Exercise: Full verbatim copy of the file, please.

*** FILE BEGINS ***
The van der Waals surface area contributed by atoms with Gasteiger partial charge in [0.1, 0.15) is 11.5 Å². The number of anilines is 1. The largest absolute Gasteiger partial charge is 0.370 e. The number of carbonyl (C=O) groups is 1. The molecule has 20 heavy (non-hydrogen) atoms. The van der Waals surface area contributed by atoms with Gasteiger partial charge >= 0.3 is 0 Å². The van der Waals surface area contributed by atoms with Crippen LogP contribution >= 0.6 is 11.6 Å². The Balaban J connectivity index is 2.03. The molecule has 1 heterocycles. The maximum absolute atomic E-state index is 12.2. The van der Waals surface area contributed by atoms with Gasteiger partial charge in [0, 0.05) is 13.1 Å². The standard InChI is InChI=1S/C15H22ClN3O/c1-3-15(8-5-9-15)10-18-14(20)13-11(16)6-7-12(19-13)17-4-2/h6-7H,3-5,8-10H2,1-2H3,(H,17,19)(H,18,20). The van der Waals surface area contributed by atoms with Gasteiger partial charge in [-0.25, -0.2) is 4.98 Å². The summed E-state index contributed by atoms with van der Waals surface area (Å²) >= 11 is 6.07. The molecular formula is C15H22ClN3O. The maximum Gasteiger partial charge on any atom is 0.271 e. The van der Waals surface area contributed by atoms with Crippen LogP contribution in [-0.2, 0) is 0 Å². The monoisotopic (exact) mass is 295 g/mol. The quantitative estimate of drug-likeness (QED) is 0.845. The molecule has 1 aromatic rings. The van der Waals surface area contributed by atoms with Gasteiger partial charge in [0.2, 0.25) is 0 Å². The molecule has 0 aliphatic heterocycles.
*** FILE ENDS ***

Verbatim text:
The van der Waals surface area contributed by atoms with Gasteiger partial charge in [0.1, 0.15) is 11.5 Å². The number of anilines is 1. The largest absolute Gasteiger partial charge is 0.370 e. The number of carbonyl (C=O) groups is 1. The molecule has 20 heavy (non-hydrogen) atoms. The van der Waals surface area contributed by atoms with Gasteiger partial charge >= 0.3 is 0 Å². The van der Waals surface area contributed by atoms with Crippen LogP contribution >= 0.6 is 11.6 Å². The Balaban J connectivity index is 2.03. The molecule has 1 heterocycles. The maximum absolute atomic E-state index is 12.2. The van der Waals surface area contributed by atoms with Gasteiger partial charge in [0, 0.05) is 13.1 Å². The standard InChI is InChI=1S/C15H22ClN3O/c1-3-15(8-5-9-15)10-18-14(20)13-11(16)6-7-12(19-13)17-4-2/h6-7H,3-5,8-10H2,1-2H3,(H,17,19)(H,18,20). The van der Waals surface area contributed by atoms with Gasteiger partial charge in [-0.25, -0.2) is 4.98 Å². The summed E-state index contributed by atoms with van der Waals surface area (Å²) >= 11 is 6.07. The molecular formula is C15H22ClN3O. The maximum Gasteiger partial charge on any atom is 0.271 e. The van der Waals surface area contributed by atoms with Crippen LogP contribution in [-0.2, 0) is 0 Å². The monoisotopic (exact) mass is 295 g/mol. The quantitative estimate of drug-likeness (QED) is 0.845. The molecule has 1 aromatic rings. The van der Waals surface area contributed by atoms with Gasteiger partial charge in [0.2, 0.25) is 0 Å². The molecule has 0 aliphatic heterocycles.